No, that’s not a typo above. It’s a pun, and admittedly a rather bad one. But I have to get my readers’ attention somehow.
The “Pom” I was referring to isn’t a cheerleader’s pom, either. (Is there such a thing as a “pom,” by the way? I’ve never seen those articles referred to in the singular form. Former cheerleaders, help me out.) Nope, I was actually referring to the homely looking edible that I like to think of as the piñata of fruits, since you have to give it a good whack to get to the treasures inside: the pomegranate.
Several years back, I had something like pity for the pomegranate. It seemed to be a rather neglected fruit, at least in this country. (Never mind that I hadn’t eaten one myself for a considerable time.) And so it was with delighted enthusiasm that I embraced its healthful properties when I was working for a beverage company and looking for a new product idea for my department’s annual innovation fair.
My own introduction to the pomegranate was with some mild bewilderment over exactly how to eat one. I don’t recall now if someone told me or I simply figured it out after slicing one open, but it was an enjoyable experience – crunching on tart-sweet seeds encased in juice-filled sacs that looked like little rubies. My only regret was that there wasn’t much payoff for the work involved. (It’s not for nothing that one wit has referred to the pomegranate as “the perfect diet food.”)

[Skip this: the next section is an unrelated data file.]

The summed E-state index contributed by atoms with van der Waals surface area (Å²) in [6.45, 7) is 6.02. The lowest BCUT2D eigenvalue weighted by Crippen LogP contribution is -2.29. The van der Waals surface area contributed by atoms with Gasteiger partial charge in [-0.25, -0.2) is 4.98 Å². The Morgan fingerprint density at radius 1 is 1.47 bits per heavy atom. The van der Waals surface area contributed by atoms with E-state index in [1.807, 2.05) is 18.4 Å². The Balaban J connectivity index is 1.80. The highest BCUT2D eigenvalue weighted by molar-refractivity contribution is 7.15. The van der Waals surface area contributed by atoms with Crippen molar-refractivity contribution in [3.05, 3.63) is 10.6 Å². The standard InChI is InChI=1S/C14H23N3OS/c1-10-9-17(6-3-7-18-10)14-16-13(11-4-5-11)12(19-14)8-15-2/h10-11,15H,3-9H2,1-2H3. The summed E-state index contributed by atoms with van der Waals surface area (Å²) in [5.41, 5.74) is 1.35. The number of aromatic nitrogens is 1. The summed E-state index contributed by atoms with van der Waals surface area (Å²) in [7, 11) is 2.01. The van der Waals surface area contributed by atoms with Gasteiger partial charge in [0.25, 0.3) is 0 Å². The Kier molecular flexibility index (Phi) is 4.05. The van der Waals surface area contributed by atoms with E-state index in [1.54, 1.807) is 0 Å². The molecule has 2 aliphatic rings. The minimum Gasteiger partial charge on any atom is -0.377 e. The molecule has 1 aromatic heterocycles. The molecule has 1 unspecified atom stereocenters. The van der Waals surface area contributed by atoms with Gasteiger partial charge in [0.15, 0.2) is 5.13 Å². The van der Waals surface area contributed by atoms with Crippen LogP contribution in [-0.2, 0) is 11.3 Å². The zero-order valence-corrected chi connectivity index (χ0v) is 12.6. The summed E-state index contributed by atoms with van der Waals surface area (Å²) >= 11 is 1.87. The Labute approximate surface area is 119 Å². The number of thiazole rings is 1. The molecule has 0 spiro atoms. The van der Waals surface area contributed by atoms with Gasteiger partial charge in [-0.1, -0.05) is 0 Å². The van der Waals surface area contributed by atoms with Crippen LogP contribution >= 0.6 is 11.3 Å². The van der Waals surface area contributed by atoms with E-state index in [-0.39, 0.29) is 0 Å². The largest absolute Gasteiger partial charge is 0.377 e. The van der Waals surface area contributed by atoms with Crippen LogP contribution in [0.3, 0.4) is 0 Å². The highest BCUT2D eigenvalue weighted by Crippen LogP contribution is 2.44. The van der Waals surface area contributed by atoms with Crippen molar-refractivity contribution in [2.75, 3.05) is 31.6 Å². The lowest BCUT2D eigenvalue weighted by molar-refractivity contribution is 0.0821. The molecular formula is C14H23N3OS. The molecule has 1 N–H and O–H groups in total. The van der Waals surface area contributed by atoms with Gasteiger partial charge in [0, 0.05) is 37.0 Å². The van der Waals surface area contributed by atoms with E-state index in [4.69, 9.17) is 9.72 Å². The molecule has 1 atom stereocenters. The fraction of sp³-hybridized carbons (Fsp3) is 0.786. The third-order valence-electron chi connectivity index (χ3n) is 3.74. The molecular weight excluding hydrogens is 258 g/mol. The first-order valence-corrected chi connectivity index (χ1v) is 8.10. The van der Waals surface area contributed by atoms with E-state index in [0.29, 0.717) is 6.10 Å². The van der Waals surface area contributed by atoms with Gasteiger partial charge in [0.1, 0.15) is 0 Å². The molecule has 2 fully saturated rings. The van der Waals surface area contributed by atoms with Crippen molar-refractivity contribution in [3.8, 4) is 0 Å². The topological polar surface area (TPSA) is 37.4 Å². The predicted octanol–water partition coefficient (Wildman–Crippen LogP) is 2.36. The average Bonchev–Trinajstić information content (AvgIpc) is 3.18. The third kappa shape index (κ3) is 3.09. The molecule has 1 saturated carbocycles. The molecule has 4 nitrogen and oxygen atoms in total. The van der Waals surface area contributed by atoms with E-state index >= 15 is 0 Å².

Neither do I recall exactly what gave me the idea to feature the pomegranate in my beverage theme much later, but as far as innovation went, I was pretty sure no one else in my group was going to be using it. After all, while the “piñata fruit” was popular in the Middle East, its juice sold by sidewalk vendors, I didn’t see much evidence that it had caught on in America. I briefly allowed myself grandiose visions of changing that with a couple of beverages I named “Pom-Pow,” for straight pomegranate juice, and “Peach-Pom,” or something of that nature, for a juice flavored with just a bit of peach nectar. (Okay, readers, these were working titles.)